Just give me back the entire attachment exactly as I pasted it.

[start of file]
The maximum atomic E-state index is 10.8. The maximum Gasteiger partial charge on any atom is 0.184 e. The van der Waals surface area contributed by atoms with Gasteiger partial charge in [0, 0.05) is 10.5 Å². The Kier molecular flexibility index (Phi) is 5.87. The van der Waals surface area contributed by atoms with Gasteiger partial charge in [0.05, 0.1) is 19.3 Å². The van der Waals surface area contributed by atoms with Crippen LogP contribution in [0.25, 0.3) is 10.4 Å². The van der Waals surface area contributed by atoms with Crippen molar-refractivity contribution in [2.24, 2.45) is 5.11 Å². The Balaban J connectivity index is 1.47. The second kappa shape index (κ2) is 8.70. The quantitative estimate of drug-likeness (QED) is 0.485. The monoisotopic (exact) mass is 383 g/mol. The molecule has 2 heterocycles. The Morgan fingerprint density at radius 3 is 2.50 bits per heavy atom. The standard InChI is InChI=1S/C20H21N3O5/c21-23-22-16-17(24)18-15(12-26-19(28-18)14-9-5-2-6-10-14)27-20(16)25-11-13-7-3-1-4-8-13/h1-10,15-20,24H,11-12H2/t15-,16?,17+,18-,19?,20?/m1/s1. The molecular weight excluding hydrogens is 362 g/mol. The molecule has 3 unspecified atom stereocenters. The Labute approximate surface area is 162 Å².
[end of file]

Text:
The maximum atomic E-state index is 10.8. The maximum Gasteiger partial charge on any atom is 0.184 e. The van der Waals surface area contributed by atoms with Gasteiger partial charge in [0, 0.05) is 10.5 Å². The Kier molecular flexibility index (Phi) is 5.87. The van der Waals surface area contributed by atoms with Gasteiger partial charge in [0.05, 0.1) is 19.3 Å². The van der Waals surface area contributed by atoms with Crippen LogP contribution in [0.25, 0.3) is 10.4 Å². The van der Waals surface area contributed by atoms with Crippen molar-refractivity contribution in [2.24, 2.45) is 5.11 Å². The Balaban J connectivity index is 1.47. The second kappa shape index (κ2) is 8.70. The quantitative estimate of drug-likeness (QED) is 0.485. The monoisotopic (exact) mass is 383 g/mol. The molecule has 2 heterocycles. The Morgan fingerprint density at radius 3 is 2.50 bits per heavy atom. The standard InChI is InChI=1S/C20H21N3O5/c21-23-22-16-17(24)18-15(12-26-19(28-18)14-9-5-2-6-10-14)27-20(16)25-11-13-7-3-1-4-8-13/h1-10,15-20,24H,11-12H2/t15-,16?,17+,18-,19?,20?/m1/s1. The molecular weight excluding hydrogens is 362 g/mol. The molecule has 3 unspecified atom stereocenters. The Labute approximate surface area is 162 Å².